US remains an important market for Volkswagen, even though the sales are not so impressive compared to Europe. Even so, Volkswagen celebrates an impressive age on the US market: 70 years.

In 1949, Dutch businessman Ben Pon arrived in New York with two Volkswagen Type 1 vehicles—later to be known as the Beetle—in one of the first attempts to sell affordable small vehicles to Americans. More than 17 million vehicles later, Volkswagen celebrates 70 years in America with a drive down memory lane during the LA Auto Show.

From the Beetle and the Bus, through the Rabbit, Jetta and GTI, and to the Tiguan and Atlas, Volkswagen has always maintained its status as “the people’s car”.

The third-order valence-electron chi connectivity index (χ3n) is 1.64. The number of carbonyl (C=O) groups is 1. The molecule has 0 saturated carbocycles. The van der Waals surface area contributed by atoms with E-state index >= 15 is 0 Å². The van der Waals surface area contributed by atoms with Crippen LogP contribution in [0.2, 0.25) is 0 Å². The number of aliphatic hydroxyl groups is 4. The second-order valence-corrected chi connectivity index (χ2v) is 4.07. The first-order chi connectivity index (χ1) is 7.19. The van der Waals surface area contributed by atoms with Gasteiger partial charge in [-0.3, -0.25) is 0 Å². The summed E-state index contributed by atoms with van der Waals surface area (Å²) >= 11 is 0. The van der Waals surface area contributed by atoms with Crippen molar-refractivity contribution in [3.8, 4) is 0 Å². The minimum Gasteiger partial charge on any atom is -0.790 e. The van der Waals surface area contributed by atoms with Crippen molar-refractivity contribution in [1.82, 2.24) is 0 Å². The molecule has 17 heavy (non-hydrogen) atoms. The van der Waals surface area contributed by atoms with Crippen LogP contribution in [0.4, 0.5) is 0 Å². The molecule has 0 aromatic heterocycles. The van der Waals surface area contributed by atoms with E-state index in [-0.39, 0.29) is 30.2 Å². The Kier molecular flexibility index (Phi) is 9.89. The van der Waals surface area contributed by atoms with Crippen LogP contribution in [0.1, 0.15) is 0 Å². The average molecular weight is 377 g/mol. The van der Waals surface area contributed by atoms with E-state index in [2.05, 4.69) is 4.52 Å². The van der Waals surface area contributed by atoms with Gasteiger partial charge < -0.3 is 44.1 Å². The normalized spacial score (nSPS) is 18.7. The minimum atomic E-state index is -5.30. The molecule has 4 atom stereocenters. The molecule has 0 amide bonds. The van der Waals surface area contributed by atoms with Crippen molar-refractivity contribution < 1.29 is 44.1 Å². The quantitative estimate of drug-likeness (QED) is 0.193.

“Over the past 70 years, Volkswagen has grown from two Beetles to a significant part of American history,” said Scott Keogh, President and CEO, Volkswagen of America. “As we look ahead to driving our company toward bigger goals like our next-generation electric vehicles, we will always remember where we started out.”

The Beetle, Bus and more niche models like the Karmann Ghia were essential parts of ‘60s culture, from Woodstock to Hollywood. Volkswagen responded to demand by adding to its model line, with vehicles like the Dasher and Squareback. The ‘70s brought demands for even more efficient models, and the first-generation Scirocco joined the lineup, followed by the Golf with its American name—the Rabbit.

Volkswagen built its first U.S. plant in Westmoreland, Pennsylvania in 1978 and eventually assembled more than 1.1 million Rabbits there. That plant also produced Volkswagen’s first American sporty car, the Rabbit GTI, a model that would win over generations of fans and spawn several hot-hatch competitors.